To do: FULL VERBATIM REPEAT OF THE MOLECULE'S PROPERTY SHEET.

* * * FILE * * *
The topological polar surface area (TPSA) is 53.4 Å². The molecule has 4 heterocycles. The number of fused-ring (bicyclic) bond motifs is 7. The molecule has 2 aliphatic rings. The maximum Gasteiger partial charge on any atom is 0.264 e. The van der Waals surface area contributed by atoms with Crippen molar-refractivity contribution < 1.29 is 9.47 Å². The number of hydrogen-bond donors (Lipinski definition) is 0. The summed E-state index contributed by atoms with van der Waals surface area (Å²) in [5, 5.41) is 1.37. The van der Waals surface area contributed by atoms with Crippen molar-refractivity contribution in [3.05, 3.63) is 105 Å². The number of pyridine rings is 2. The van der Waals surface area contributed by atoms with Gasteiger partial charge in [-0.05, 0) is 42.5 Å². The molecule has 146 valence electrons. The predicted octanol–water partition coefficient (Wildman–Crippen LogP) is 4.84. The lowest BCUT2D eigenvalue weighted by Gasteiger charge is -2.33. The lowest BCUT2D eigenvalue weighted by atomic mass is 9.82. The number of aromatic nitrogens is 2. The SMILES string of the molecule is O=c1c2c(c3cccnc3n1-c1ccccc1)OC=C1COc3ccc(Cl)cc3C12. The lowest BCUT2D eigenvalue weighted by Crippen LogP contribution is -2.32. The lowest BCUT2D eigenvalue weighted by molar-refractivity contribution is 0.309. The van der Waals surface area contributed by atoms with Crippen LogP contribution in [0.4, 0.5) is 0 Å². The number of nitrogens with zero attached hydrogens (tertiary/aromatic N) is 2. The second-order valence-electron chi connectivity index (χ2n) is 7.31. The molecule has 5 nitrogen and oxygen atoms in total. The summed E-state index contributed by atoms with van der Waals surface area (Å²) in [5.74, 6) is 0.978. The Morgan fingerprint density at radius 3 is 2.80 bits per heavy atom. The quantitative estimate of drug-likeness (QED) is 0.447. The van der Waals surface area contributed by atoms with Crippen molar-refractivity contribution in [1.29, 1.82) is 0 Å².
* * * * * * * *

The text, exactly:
The topological polar surface area (TPSA) is 53.4 Å². The molecule has 4 heterocycles. The number of fused-ring (bicyclic) bond motifs is 7. The molecule has 2 aliphatic rings. The maximum Gasteiger partial charge on any atom is 0.264 e. The van der Waals surface area contributed by atoms with Crippen molar-refractivity contribution < 1.29 is 9.47 Å². The number of hydrogen-bond donors (Lipinski definition) is 0. The summed E-state index contributed by atoms with van der Waals surface area (Å²) in [5, 5.41) is 1.37. The van der Waals surface area contributed by atoms with Crippen molar-refractivity contribution in [3.05, 3.63) is 105 Å². The number of pyridine rings is 2. The van der Waals surface area contributed by atoms with Gasteiger partial charge in [-0.05, 0) is 42.5 Å². The molecule has 146 valence electrons. The predicted octanol–water partition coefficient (Wildman–Crippen LogP) is 4.84. The lowest BCUT2D eigenvalue weighted by Gasteiger charge is -2.33. The lowest BCUT2D eigenvalue weighted by atomic mass is 9.82. The number of aromatic nitrogens is 2. The SMILES string of the molecule is O=c1c2c(c3cccnc3n1-c1ccccc1)OC=C1COc3ccc(Cl)cc3C12. The lowest BCUT2D eigenvalue weighted by Crippen LogP contribution is -2.32. The lowest BCUT2D eigenvalue weighted by molar-refractivity contribution is 0.309. The van der Waals surface area contributed by atoms with Crippen LogP contribution in [0.4, 0.5) is 0 Å². The number of nitrogens with zero attached hydrogens (tertiary/aromatic N) is 2. The second-order valence-electron chi connectivity index (χ2n) is 7.31. The molecule has 5 nitrogen and oxygen atoms in total. The summed E-state index contributed by atoms with van der Waals surface area (Å²) in [5.74, 6) is 0.978. The Morgan fingerprint density at radius 3 is 2.80 bits per heavy atom. The quantitative estimate of drug-likeness (QED) is 0.447. The van der Waals surface area contributed by atoms with Crippen molar-refractivity contribution in [1.29, 1.82) is 0 Å².